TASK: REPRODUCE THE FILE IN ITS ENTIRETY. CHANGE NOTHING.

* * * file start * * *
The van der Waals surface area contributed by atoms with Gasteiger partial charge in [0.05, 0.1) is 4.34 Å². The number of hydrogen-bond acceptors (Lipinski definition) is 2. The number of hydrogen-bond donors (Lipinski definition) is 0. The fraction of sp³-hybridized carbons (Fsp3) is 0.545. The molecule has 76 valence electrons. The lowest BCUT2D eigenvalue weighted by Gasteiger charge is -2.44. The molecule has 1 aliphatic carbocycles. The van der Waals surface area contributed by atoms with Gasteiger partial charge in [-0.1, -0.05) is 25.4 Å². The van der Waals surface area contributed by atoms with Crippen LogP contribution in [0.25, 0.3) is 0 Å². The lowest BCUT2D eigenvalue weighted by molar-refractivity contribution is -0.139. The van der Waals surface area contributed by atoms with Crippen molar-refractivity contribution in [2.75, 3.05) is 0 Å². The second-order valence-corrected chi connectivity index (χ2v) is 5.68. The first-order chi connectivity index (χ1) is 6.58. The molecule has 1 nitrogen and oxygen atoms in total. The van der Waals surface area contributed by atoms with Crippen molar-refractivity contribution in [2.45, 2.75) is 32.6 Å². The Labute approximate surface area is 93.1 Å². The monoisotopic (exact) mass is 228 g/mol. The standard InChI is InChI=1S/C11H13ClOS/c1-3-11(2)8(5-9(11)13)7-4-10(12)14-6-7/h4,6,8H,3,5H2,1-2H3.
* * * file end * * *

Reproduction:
The van der Waals surface area contributed by atoms with Gasteiger partial charge in [0.05, 0.1) is 4.34 Å². The number of hydrogen-bond acceptors (Lipinski definition) is 2. The number of hydrogen-bond donors (Lipinski definition) is 0. The fraction of sp³-hybridized carbons (Fsp3) is 0.545. The molecule has 76 valence electrons. The lowest BCUT2D eigenvalue weighted by Gasteiger charge is -2.44. The molecule has 1 aliphatic carbocycles. The van der Waals surface area contributed by atoms with Gasteiger partial charge in [-0.1, -0.05) is 25.4 Å². The van der Waals surface area contributed by atoms with Crippen LogP contribution in [0.25, 0.3) is 0 Å². The lowest BCUT2D eigenvalue weighted by molar-refractivity contribution is -0.139. The van der Waals surface area contributed by atoms with Crippen molar-refractivity contribution in [2.75, 3.05) is 0 Å². The second-order valence-corrected chi connectivity index (χ2v) is 5.68. The first-order chi connectivity index (χ1) is 6.58. The molecule has 1 nitrogen and oxygen atoms in total. The van der Waals surface area contributed by atoms with Crippen molar-refractivity contribution in [2.45, 2.75) is 32.6 Å². The Labute approximate surface area is 93.1 Å². The monoisotopic (exact) mass is 228 g/mol. The standard InChI is InChI=1S/C11H13ClOS/c1-3-11(2)8(5-9(11)13)7-4-10(12)14-6-7/h4,6,8H,3,5H2,1-2H3.